Legendary Lawman Morgan Earp
Photo credit: Historical Archive
The gravestone of Morgan Earp
Photo credit: Charles Bennett
Coming from a family of lawmen is never easy. Being the younger brother of Virgil and Wyatt Earp could only have been stifling. Having seen depictions of Morgan Earp in movies (never the most accurate accounts) and reading of him in The Earp Brothers of Tombstone, supposedly written by Virgil Earp's wife Allie, I was compelled to find out more about this little known Earp brother.
Morgan was born in Pella, Marion County, Iowa on April 24, 1851 to Nicholas Porter Earp (1813–1907), a farmer and cooper (or barrel maker), and his second wife Virginia Ann Cooksey (1821–1893). The youngest of the Earp brothers, Wyatt and Morgan stayed behind to tend the farm when Newton, James and Virgil went off to the Civil War. I’m sure that staying behind didn’t sit too well with these teenagers as they both hated farming and soon set out west. Some accounts show the Earp family living in Wichita, Kansas while others claim the family moved to San Bernardino, California in 1864. As famous as this family was there is an enormous amount of conflicting reports surrounding the early years.
1874 found Morgan working as a police officer in Butte, Montana. According to legend, Morgan killed his first man there in Butte. The former Marshal of Dodge City, Billy Brooks came to Butte expecting to become their next marshal. When Morgan was appointed instead Brooks apparently took umbrage and called Morgan into the street. With two shots fired, Morgan was wounded in the shoulder and Brooks was shot fatally in the stomach. This account, like all early western stories lacks some documentation and should be taken with a grain of salt… as usual.
In 1875 Morgan married Luisa Houston (some accounts claim she was his common-law wife) and they settled down in Butte until 1879. At the time he and brother Wyatt were working as shotgun messengers (security) for the Wells Fargo stage coach. In early 1880 Morgan and his three brothers, James, Virgil and Wyatt, would move to Tombstone with their families. By this time Wyatt had quite a reputation as a lawman (and gun fighter) and older brother Virgil became the City Marshal. Wyatt and Morgan were appointed “special deputies” shortly thereafter.
There was apparently a great deal of bad blood between the Earps and other local families, the Clantons and the McLaurys. I won’t go into detail regarding the reasons for this conflict (the opinions are too varied anyway) but suffice to say that Virgil thought both families were involved in horse thieving in Mexico and Wyatt accused the Clantons of stealing one of his horses. There was also a love triangle between Wyatt, Josephine Sarah Marcus and John Behan, the Cochise County Sheriff. Josephine would eventually become Wyatt’s third wife, but that’s another story. Take all this bad blood and throw the Earp’s good friend Doc Holliday into the mix and you’ve got a gunfight waiting to happen.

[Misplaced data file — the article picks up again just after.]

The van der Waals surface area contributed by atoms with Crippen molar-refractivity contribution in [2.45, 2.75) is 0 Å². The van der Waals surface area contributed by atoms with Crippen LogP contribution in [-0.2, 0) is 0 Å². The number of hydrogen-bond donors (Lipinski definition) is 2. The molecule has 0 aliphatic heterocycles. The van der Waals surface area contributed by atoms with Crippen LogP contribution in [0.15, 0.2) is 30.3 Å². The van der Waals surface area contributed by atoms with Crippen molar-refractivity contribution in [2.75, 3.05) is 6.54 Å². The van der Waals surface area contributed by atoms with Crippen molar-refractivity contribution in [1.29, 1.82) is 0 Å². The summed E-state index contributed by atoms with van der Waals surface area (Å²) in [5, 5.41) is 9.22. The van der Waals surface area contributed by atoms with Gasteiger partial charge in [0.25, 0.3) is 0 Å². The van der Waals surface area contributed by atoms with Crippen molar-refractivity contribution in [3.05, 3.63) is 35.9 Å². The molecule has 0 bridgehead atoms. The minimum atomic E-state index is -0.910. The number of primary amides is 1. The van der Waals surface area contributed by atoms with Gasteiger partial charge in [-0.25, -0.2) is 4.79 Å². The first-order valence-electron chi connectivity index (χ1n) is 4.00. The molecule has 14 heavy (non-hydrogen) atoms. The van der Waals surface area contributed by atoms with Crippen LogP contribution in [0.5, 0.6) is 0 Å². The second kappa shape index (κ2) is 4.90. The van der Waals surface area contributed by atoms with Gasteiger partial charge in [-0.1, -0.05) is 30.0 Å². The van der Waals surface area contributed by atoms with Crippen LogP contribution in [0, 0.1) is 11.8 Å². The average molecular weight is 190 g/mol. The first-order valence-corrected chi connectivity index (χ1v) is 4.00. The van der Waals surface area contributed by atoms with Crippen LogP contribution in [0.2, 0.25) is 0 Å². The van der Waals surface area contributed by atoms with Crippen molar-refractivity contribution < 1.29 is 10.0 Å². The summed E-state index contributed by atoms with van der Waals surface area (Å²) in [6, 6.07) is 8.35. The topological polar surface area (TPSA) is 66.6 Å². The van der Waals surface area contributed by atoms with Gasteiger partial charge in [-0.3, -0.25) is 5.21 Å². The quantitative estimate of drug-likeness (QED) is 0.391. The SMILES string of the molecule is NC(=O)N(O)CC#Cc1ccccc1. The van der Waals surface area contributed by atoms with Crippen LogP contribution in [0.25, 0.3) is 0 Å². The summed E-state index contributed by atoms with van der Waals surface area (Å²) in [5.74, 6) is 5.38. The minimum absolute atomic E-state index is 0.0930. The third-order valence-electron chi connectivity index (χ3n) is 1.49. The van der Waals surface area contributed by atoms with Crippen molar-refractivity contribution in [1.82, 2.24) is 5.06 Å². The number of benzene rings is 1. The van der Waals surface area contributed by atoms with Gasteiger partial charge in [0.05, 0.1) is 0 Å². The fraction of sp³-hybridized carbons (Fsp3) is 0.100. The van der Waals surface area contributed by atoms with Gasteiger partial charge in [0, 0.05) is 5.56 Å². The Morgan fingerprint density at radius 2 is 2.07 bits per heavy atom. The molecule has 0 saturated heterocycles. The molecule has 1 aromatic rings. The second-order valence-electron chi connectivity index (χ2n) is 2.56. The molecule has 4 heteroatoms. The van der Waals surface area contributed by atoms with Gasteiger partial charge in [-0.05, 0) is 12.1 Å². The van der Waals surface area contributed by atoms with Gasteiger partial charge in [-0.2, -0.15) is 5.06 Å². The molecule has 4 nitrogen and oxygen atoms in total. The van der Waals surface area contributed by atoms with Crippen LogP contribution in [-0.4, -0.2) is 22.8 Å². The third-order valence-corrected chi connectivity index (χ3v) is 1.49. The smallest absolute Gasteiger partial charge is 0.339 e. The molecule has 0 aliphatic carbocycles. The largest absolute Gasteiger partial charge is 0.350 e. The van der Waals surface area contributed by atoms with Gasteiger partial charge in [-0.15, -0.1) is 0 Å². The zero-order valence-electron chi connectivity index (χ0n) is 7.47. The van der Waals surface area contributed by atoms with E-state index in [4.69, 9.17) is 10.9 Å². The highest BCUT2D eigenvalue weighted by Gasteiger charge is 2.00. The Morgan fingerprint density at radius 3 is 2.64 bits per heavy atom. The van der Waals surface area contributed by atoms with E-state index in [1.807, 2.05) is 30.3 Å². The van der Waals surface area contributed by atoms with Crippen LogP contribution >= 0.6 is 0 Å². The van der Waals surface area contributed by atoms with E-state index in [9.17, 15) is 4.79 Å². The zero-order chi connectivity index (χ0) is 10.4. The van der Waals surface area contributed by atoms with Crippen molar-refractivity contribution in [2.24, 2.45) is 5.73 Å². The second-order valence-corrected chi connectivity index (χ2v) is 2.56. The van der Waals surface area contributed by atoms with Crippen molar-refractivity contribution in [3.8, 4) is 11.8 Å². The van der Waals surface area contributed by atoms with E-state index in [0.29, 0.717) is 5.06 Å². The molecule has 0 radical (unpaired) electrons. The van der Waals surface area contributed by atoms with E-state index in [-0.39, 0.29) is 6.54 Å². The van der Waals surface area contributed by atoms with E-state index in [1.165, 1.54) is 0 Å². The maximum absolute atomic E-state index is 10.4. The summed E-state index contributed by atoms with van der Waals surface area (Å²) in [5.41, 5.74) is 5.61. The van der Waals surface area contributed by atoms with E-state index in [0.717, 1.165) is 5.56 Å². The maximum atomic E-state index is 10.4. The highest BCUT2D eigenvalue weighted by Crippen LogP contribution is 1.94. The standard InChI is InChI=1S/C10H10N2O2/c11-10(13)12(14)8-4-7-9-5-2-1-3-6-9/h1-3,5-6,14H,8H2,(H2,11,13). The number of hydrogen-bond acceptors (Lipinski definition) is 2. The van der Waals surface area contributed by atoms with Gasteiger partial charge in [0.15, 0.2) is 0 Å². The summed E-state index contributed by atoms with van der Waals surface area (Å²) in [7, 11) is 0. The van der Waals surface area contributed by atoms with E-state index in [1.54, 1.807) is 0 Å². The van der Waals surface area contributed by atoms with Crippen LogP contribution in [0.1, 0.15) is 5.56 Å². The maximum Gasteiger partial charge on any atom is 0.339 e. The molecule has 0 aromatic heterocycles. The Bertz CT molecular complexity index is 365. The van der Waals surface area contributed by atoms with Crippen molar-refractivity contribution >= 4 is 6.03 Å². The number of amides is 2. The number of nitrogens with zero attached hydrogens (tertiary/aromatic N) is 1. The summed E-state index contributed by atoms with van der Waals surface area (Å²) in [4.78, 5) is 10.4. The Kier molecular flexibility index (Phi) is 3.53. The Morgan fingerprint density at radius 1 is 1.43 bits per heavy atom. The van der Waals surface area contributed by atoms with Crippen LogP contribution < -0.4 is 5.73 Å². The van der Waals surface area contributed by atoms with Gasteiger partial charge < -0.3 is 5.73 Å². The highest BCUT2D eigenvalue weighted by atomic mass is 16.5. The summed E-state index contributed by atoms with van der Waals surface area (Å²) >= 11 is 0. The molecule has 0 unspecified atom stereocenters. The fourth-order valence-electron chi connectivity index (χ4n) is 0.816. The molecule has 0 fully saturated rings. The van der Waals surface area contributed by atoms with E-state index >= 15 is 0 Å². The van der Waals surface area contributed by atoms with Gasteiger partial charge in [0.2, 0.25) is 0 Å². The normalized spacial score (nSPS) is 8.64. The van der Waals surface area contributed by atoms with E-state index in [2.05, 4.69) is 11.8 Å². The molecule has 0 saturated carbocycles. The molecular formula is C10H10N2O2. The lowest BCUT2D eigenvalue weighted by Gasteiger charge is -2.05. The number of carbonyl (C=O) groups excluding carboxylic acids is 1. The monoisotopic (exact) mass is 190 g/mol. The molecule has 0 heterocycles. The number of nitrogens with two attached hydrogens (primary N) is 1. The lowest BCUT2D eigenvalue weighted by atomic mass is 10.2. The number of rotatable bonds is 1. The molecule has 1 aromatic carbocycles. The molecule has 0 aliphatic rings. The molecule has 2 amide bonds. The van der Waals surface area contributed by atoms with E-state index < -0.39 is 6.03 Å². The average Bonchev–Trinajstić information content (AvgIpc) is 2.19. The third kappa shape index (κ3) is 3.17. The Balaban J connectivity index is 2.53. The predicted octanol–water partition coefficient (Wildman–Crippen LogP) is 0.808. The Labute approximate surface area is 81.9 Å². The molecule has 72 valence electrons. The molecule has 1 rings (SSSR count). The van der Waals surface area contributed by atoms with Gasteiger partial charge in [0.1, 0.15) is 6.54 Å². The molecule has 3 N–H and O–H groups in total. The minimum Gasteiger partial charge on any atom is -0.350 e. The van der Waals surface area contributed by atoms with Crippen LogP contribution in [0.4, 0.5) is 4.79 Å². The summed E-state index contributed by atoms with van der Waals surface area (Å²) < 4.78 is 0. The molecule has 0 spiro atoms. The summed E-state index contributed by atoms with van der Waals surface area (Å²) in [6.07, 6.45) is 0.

On October 25th, 1881 Ike Canton and Tom McLaury would arrive in Tombstone. Doc Holliday would eventually have words with Ike in the Alhambra Saloon and invite Ike outside to settle the matter. Ike refused and walked away. Clanton and McLaury were arrested by Virgil Earp the following day for disobeying the city ordinance of no firearms within the city limits. Having been disarmed and released, Ike and Tom met up with Billy Clanton and Frank McLaury at the OK Corral on Fremont Street. In the ensuing gunfight Virgil Earp, Morgan Earp and Doc Holliday were all wounded but continued to fire. There is some disagreement as to who shot Frank McLaury - Doc Holliday or Morgan. The Earps were arrested for the killings and eventually released after a thirty day trial. I’m not saying they were guilty of anything but the presiding judge, Wells Spicer, was a relative and determined that the shooting was justified.
All this violence left the townspeople with a real distaste for the Earp family and on December 28th Virgil Earp was shot and seriously wounded in the left arm. Most of the family decided it was time to depart Tombstone but Morgan and Wyatt were determined to stick around to take care of Virgil during his recovery. On Saturday March 18th, 1882 at approximately 10:00 PM while playing billiards with Bob Hatch (one of the proprietors) in the Campbell & Hatch's Billiard parlor, Morgan was gunned down through a glass door. A second shot was fired and lodged in the wall above the head of Wyatt Earp who was watching the game. Morgan’s injury was to his spinal cord and he would only last an hour. Morgan Earp was 30 years of age. He was transported to his parent’s estate in Colton, California where his wife awaited his arrival.
Pete Spence turned himself in because he feared retribution as his wife was going to testify that he, Frank Stilwell, "Indian Charlie" Cruz, Frederick Bode, and a “half-breed” named Fries were in their home bragging about the shooting an hour afterwards. Witnesses claimed they saw Frank Stilwell flee the scene following the shooting. Although nothing was ever proven, it is believed that Wyatt took it upon himself to find justice for Morgan’s death. Three days later Frank Stilwell was found dead.
About The Author:
Charles Bennett was born in our Nation's Capital and grew up in the Maryland suburbs. Mr. Bennett has been working in all aspects of the publishing industry since the late 1980s primarily in the fields of commercial photography and magazine production. Moving to California in 1992 to attend college resulted in B.F.A and Masters degrees. California also supplied Mr. Bennett with his wife. The two of them are avid sports persons and participate in shooting, scuba diving, surfing, running and bicycling. As a long time hobby Mr. Bennett has studied the legends of American law enforcement which led to his writing these columns.